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Live Life Deliberately

Changes are coming to the Commanders’ defense. Here’s what to expect.

The Washington Commanders’ defense started to snowball with about two minutes left in the first half of the game against the Dallas Cowboys. Moments after Washington’s offense trekked 75 yards for a score, the Cowboys did the same in only a handful of plays: a quick in-route, a deep crosser, a post route and a bulldozing run up the middle to punch the ball into the end zone.

The Cowboys’ lead expanded to 10 points and went up from there, leaving the Commanders to sift through the wreckage of another blowout loss. In 12 games this season, Washington’s defense has allowed 98 explosive plays. Its once-stout pass rush has diminished, and the scheme the team tweaked a year ago appears ill-fitting for its personnel.

So the next morning, Coach Ron Rivera fired defensive coordinator Jack Del Rio and defensive backs coach Brent Vieselmeyer and announced he would take over the play-calling. Then Rivera again began to tweak the system.

“I think shaking it up now gives us an opportunity to do some things differently and play some guys differently and see what’s going on and see if we can do things to make some things happen, in a positive sense,” Rivera said last Friday.

That day, Rivera spoke with every defensive assistant individually and then again collectively. He went through a list of items detailing what he thought the defense needed to do to improve and asked the coaches to focus primarily on those things. By the next morning, when the coaches reconvened, they put together a plan for the defense based on Rivera’s discussions with them.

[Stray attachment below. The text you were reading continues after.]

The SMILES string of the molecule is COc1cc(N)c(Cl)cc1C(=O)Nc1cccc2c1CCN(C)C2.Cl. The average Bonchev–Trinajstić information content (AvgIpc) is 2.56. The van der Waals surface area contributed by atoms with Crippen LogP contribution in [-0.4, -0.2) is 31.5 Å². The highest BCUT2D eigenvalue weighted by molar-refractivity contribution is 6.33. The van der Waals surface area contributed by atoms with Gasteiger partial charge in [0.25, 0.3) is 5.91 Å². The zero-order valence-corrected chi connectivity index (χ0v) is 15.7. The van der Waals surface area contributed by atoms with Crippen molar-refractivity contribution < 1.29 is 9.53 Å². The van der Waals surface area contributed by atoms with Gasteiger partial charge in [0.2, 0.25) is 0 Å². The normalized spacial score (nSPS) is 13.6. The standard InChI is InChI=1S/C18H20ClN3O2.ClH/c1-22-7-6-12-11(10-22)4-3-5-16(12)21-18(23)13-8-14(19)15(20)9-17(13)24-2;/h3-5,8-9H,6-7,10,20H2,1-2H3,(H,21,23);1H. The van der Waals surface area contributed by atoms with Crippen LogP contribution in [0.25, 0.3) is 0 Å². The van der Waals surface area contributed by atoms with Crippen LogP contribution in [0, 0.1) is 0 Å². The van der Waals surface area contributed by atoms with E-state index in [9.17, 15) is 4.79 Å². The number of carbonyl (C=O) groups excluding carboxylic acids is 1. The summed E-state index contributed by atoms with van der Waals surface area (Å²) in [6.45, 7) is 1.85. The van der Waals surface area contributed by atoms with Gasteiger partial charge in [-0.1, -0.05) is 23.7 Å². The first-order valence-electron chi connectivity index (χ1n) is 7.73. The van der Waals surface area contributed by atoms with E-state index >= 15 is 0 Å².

That plan? Trimming the defense by eliminating some rules that have slowed some players down or forced them to overthink on the field.

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“They were all prepared. They had presentations ready to go, all based on what we had talked about,” Rivera said of his assistants. “ … As we started transitioning on Monday in preparation for Miami, we were really able to go into this, and everybody knew their role.

“I think some of the things that we need to look at … [include] creating those opportunities for the players to be successful, paring down some of the things that we’ve done from the past and just trying to get them to play fast,” Rivera added, mentioning that the team planned to eliminate “some of the tools, the checks that we’ve used in the past.”

Because of injuries and personnel changes, the Commanders are more reliant on younger and less experienced players. Safety Darrick Forrest, one of the team’s more instinctive defensive backs, has been sidelined with a shoulder injury since Week 5. Up front, Washington traded two of its best pass rushers, Montez Sweat and Chase Young, before the Oct. 31 deadline. Fellow end James Smith-Williams is dealing with a hamstring injury, and for a four-game stretch, starting linebacker Cody Barton was out with an ankle injury. He returned against Dallas.

Percy Butler, who has started in place of Forrest, played only 130 defensive snaps last season. Quan Martin, a second-round rookie defensive back, got his first start last Thursday because first-round cornerback Emmanuel Forbes Jr. was nursing an elbow injury. And rookie defensive ends KJ Henry and Andre Jones Jr., who are starting to see more time, have played only 85 and 79 defensive snaps, respectively.

Last season, the Commanders incorporated more zone-match principles, in which defenders take zone drops but defend anyone man-to-man who enters their zone. Such coverages allowed defenders to maintain their zone structures but incorporated rules to create tighter coverage and get more eyes on the quarterback. But zone-match principles require sound communication and tackling, which the Commanders have often lacked, leading to explosive plays.